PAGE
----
Preventing Damage to Corrosion Protection During Pipelaying
by Jim Britton (1996) from Offshore Magazine
Corrosion control for offshore pipelines is typically achieved with a combination of pipe coatings supported wilh cathodic protection to cover coating holidays or defects. The nature of offshore pipelines dictates that the most cost effective and reliable method of providing the cathodic protection component is the use of zinc or aluminum alloy bracelet anodes. This method has served the pipeline industry well for many years.
Larger diameter pipelines require a stabilizing weight coating, usually concrete, installed over the thin film corrosion coating. This weight coating provides mechanical protection to the corrosion coating as well as allowing the bracelet anodes to be flush with or even below the outer profile of the pipe. Thus. damage from contact with the pipelay stinger or burial sled to the anodes or coating is minimized.
As the oil and gas industry moves into deeper water, the trend is toward smaller diameter heavy-wall pipe with no weight coating. The smaller the diameter, the greater the risk that an anode can be hooked up on the stinger or in the trenching plow. If an anode is snagged, there is a risk that it will slide along the pipeline and damage the coating or even gouge the pipeline.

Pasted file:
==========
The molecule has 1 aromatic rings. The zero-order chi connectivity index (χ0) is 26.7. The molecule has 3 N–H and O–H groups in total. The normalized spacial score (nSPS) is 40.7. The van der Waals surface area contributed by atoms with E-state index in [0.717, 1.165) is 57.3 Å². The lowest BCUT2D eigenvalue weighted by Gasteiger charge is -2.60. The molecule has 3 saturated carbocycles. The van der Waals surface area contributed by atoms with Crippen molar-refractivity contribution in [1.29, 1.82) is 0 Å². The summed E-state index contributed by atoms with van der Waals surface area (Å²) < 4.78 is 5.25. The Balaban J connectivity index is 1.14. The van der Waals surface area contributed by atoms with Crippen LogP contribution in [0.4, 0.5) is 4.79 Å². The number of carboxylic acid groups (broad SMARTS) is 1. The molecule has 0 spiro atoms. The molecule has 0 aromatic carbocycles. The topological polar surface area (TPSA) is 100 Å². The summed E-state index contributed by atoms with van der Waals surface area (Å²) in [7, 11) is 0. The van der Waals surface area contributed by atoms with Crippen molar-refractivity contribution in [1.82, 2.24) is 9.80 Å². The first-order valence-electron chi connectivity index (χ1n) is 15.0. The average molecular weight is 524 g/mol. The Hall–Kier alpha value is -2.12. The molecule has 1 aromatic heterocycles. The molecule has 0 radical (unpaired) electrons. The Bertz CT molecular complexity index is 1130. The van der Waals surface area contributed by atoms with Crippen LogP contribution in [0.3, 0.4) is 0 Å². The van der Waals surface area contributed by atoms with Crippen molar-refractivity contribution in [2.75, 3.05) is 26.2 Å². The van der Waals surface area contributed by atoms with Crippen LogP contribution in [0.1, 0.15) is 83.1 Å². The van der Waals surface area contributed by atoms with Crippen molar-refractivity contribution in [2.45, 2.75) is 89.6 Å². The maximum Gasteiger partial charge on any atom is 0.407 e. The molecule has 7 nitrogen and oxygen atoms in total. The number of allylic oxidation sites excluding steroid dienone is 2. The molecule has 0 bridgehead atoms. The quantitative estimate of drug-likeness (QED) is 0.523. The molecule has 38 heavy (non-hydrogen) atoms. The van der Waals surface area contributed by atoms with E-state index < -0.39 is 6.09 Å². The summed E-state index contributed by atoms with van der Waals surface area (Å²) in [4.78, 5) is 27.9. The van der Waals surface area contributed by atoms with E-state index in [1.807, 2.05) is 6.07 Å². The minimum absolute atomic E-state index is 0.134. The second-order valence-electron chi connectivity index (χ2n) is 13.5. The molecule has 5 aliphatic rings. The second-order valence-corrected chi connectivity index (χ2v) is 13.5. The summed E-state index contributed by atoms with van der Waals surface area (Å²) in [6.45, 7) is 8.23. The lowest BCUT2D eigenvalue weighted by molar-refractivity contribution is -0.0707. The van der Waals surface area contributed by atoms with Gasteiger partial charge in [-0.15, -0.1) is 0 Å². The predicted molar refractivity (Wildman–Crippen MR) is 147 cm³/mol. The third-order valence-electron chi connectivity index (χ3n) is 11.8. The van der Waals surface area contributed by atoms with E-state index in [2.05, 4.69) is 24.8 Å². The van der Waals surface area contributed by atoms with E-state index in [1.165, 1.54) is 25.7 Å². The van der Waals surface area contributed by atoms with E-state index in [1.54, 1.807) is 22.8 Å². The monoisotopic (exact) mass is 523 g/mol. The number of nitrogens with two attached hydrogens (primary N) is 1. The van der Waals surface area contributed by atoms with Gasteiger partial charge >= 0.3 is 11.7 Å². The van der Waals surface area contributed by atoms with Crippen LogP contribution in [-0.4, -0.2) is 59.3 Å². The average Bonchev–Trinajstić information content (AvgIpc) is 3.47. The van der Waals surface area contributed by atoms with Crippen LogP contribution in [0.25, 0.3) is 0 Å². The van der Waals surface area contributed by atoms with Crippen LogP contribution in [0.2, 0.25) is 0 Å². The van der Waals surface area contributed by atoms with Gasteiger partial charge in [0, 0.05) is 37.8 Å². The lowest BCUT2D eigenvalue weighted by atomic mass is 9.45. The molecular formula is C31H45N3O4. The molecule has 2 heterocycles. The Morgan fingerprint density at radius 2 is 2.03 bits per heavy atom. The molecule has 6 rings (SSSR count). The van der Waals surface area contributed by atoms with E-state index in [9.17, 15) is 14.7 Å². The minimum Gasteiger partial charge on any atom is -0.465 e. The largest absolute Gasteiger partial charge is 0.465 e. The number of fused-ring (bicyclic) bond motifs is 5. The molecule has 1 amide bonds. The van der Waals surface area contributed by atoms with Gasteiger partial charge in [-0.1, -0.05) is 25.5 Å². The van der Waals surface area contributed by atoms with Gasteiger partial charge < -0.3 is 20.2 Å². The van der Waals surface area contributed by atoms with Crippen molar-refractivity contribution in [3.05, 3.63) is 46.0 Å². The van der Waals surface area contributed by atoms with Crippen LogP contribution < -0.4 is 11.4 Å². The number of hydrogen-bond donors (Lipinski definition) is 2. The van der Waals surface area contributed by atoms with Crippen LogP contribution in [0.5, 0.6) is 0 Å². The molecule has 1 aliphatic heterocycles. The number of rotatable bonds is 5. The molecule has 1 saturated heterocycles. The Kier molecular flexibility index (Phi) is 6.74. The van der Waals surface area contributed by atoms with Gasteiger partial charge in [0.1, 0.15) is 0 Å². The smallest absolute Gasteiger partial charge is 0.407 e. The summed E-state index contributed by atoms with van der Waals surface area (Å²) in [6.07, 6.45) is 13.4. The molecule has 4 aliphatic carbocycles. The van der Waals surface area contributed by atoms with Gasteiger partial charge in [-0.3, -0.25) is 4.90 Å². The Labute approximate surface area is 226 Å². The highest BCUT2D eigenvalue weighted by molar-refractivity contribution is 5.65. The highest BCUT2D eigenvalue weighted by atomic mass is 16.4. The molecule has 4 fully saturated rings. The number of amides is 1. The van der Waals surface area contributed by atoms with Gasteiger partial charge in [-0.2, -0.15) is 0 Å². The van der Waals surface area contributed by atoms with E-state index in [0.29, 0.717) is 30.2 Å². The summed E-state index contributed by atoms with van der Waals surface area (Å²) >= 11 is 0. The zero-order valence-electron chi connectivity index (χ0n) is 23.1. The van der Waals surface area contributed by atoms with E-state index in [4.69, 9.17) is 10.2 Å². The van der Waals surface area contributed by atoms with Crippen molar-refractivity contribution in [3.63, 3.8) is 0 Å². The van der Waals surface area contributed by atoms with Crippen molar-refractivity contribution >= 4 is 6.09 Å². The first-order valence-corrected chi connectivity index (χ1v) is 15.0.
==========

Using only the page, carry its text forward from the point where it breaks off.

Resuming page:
Since most of the possible damage will occur on the pipeline1s journey over the stinger, the anodes have a better survival rate if they are tapered. In that way, they would better traverse the rollers and straighteners on the lay barge.
This anode alteration does not solve the problem entirely, but it does help. Several operators have reduced the risk of a snag by top mounting the anodes on the pipe. Such a position helps passage through the stinger, but would not necessarily help the pipe through a trenching plow or jetting sled.
An additional concern is that the pipe usually will rotate on its axis between the point of exit from the stinger until seabed touchdown. In several documented cases, this rotation has resulted in burial in the mud of all the anodes over a long section of line, leaving the upper half of the pipeline exposed to seawater. The anode's electrical resistance will be significantly increased by this mud bllrial and consequently the current delivered by the anode is reduced.